How to keep your neighbours happy in a student house

Wed 17 Dec 2014

Living in a student house gives you a sense of freedom you may never have previously enjoyed and the chance to live with several of your mates.

It is no wonder that so many of us look back on our student years with such fondness, but that is not to say you should live entirely without responsibility while you are in higher education.

In fact, when you become the tenant in a student house, you should think carefully about your new surroundings and how you can ensure you fit in seamlessly. After all, your neighbours will expect you to meet several duties and conduct yourself in an appropriate manner.

So before you knuckle down to a mix of dedicated studying and midweek partying, consider how you can become the perfect neighbour so that you do not become embroiled in any disputes that overshadow what should be a fun-packed and rewarding period of your life.

Here, we offer our top five suggestions on how you can run a successful student house that keeps all of your neighbours on side.

1) Keep the noise down

Noise is one of the most common disturbances any homeowner experiences as a result of their neighbours. While you should be allowed to enjoy yourself, it is important to consider the properties on either side of yours.

It is always a good idea to warn neighbours if you are planning to hold a party or if there is a period of noisy DIY coming up. This should help to create a positive relationship and remove the possibility of a complaint being made about your property.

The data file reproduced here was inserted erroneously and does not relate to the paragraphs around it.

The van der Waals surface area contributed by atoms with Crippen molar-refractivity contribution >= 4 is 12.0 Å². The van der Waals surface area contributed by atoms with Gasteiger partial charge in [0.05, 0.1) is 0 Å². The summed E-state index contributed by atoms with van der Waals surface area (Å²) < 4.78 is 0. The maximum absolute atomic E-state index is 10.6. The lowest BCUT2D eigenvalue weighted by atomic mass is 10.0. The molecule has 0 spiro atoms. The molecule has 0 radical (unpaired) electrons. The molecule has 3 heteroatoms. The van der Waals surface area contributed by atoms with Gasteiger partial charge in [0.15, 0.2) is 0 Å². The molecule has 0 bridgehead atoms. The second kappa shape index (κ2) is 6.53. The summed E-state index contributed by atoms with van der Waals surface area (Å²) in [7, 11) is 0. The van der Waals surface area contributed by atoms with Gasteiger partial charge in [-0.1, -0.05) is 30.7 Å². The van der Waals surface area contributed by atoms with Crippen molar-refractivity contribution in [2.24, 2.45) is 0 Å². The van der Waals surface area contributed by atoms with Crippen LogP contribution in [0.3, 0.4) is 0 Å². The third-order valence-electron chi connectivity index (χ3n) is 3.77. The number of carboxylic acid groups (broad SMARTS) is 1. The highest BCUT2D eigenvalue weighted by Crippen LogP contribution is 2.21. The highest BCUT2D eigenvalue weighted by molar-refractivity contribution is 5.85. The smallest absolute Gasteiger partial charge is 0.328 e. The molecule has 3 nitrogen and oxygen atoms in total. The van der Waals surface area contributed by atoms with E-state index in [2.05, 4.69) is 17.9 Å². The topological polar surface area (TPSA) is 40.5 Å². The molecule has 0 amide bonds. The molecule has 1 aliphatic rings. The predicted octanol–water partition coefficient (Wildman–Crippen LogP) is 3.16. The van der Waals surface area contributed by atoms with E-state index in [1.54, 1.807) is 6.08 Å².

2) Maintain communal areas

This is particularly relevant if you opt to live in a flat, although some houses will also include communal areas or shared paths. In such cases, it is important to respect your neighbours by cleaning and tidying up after yourself, although any maintenance work will likely be arranged by your landlord.

Avoid leaving rubbish bags outside your front door or your bicycle in the hallway, as this is likely to infuriate those living nearby.

3) Respect parking etiquette

One of the ways you are most likely to irritate your neighbours is by parking without taking the rules and established etiquette into account. The first thing to remember is never to park over a driveway, blocking access to another property in the process.

It is likely to be well received if you opt to park in front of your own home as much as possible, and if your street is narrow stick to the side on which people already park rather than doing things your own way.

4) Household waste

The rubbish your household creates should never be left in a place in which it could aggravate your neighbours. Not only is it incredibly unsightly, it can also attract vermin if it is left for any period of time.

Always put your bin out for collection on the right day, and if you happen to miss your slot return the rubbish to your property until the next day on which it can be taken.

5) Be polite and friendly

If nothing else, you should always be polite and friendly with your neighbours and do all you can to create a harmonious atmosphere. It might be a nice ideal to knock on your neighbours’ doors when you move in to introduce yourself, while stopping to chat in the street is another sign of warmth.

For more information on life as a student and student housing, click here.

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